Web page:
We are next. I hand mine and my wife's books to the man in the suit and glasses and tell him, "This is my wife's book, and this is mine. He can sign both and she'll take a picture?" The man in the suit and glasses frowns and shakes his head. I can't quite hear what he says, but he's clearly not thrilled with my brazen and outrageous plan. All I know is I'm getting a picture of this, whether it stresses this guy out or not. The man in suit and glasses hands my books to the woman designated to open books and slide them over to King to be signed, but there's a fan still standing at the table, saying something to King or just watching him sign her books, I don't know, and then he's signing Peggy's book and the fan is still there.
The fan moves away finally and I step to the table. Stephen King is now signing my book.
Shit, say something, I think. He's almost done! I can't let this chance go by without saying a single thing, I'll be kicking myself for years. Literally kicking myself. I'll swing into black depressions whenever my mind chances upon the memory. He's done signing.
"So what should I read next?" I ask. "You got me into 'Edgar Sawtelle' and 'The Ruins', both of which were great, so what should I get into next?"
King closes my book, slides it over to the person designated to hand signed books to their owners, and sits back in his chair. "Ah," he says, mulling. King reads a lot, 80 books a year on average, many of them review copies of books yet to be published, sent to him by editors looking to get a blurb, so I imagine him trying to think of a book out now. He can't think of one. Instead, he says, "There's a book coming out next summer called 'The Bastard', by--" the author's name I didn't quite make out, but it sounded a bit like James Crowley, whose novel "Little,Big" I just finished and frickin loved.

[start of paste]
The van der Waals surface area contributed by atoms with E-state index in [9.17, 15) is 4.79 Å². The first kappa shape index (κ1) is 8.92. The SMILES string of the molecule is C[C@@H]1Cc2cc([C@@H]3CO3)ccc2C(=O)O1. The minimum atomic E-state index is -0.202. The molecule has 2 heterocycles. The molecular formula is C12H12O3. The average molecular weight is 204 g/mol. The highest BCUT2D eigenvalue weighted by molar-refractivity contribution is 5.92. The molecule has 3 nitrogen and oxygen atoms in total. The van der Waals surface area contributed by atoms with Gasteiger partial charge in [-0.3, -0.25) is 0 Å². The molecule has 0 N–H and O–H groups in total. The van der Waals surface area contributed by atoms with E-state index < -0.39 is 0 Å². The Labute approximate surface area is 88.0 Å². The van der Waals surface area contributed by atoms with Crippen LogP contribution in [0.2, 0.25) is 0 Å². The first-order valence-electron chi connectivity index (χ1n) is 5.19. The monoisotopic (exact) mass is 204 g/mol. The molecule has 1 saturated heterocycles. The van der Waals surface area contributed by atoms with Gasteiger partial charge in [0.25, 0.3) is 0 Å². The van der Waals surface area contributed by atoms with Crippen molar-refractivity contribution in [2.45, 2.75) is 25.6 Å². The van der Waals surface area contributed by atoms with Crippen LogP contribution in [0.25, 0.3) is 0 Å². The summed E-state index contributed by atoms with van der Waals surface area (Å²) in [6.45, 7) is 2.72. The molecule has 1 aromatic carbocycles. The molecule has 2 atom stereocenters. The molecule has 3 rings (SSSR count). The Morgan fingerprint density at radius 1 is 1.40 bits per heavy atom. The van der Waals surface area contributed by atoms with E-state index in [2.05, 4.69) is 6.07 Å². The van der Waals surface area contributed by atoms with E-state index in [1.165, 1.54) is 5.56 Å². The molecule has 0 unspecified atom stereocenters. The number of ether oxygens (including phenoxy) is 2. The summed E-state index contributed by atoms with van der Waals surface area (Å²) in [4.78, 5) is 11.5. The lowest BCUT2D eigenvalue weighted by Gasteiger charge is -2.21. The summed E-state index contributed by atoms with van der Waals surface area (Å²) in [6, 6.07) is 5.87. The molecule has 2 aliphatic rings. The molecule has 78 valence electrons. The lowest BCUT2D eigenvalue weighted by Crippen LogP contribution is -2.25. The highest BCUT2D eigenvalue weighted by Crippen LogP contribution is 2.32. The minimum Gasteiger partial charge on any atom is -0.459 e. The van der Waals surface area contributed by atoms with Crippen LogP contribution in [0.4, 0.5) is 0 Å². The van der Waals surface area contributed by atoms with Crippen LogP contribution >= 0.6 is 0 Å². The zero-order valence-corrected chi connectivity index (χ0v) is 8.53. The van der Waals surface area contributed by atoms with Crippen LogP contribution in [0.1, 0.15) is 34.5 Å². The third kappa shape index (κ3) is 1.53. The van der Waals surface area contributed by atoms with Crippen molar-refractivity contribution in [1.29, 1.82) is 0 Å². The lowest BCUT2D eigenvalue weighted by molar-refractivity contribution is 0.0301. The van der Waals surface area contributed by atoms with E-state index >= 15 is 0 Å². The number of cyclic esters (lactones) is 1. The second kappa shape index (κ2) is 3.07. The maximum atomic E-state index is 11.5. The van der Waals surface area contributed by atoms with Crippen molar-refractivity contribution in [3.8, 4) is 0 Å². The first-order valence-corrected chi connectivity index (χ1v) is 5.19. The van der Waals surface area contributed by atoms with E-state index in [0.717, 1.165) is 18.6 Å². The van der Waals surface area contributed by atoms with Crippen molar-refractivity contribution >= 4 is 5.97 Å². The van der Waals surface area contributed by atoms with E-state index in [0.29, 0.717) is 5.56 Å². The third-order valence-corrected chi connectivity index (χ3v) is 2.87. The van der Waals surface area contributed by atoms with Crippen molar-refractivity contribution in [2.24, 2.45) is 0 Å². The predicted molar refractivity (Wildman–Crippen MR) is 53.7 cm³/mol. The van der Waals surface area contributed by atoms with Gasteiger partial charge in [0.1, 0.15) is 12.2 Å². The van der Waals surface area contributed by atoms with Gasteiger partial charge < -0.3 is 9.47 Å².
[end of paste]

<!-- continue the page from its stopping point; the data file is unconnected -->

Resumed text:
"All right," I say. "I'll read that! Thanks!" He nods, puts pen to paper to sign the next book, I take the signed novels from the nice lady and head back down the stairs.
I've been to lots of book signings but this was the first and likely the only signing where I got to meet someone who's had a real appreciable influence on me. Meeting the writers of Sesame Street or Fred Rodgers himself (RIP) might be the few equivalents. I loved his books as a kid, and though my feelings about his work now are a bit more reserved than they once were, he's one of the few writers who made the transition with me from adolescence into adulthood. He's still good and worth reading and, I think for some books, re-reading. And more than just making scaring people with writing seem like the best possible job on earth to a kid who liked books and movies more than he liked being a kid in middle-school, his books helped shape my worldview. Anyone familiar with King books, or even the film adaptations of his books, knows that certain themes pop up again and again in his stories and, reading him as a kid, I soaked it all up without question: the military is untrustworthy, religious zealots are evil but wrap themselves up in 'good', life can end suddenly and violently and unfairly, etc. I still believe those things, so meeting the guy who had a hand in putting those ideas in my head so many years ago was a big deal for me. I'm glad he was a nice guy, didn't blow me off, and that he appears to be, more or less, exactly as he seems in his conversational notes to his readers and in his columns in Entertainment Weekly: friendly, human, engaged and serious about what he does, and always ready to recommend a book.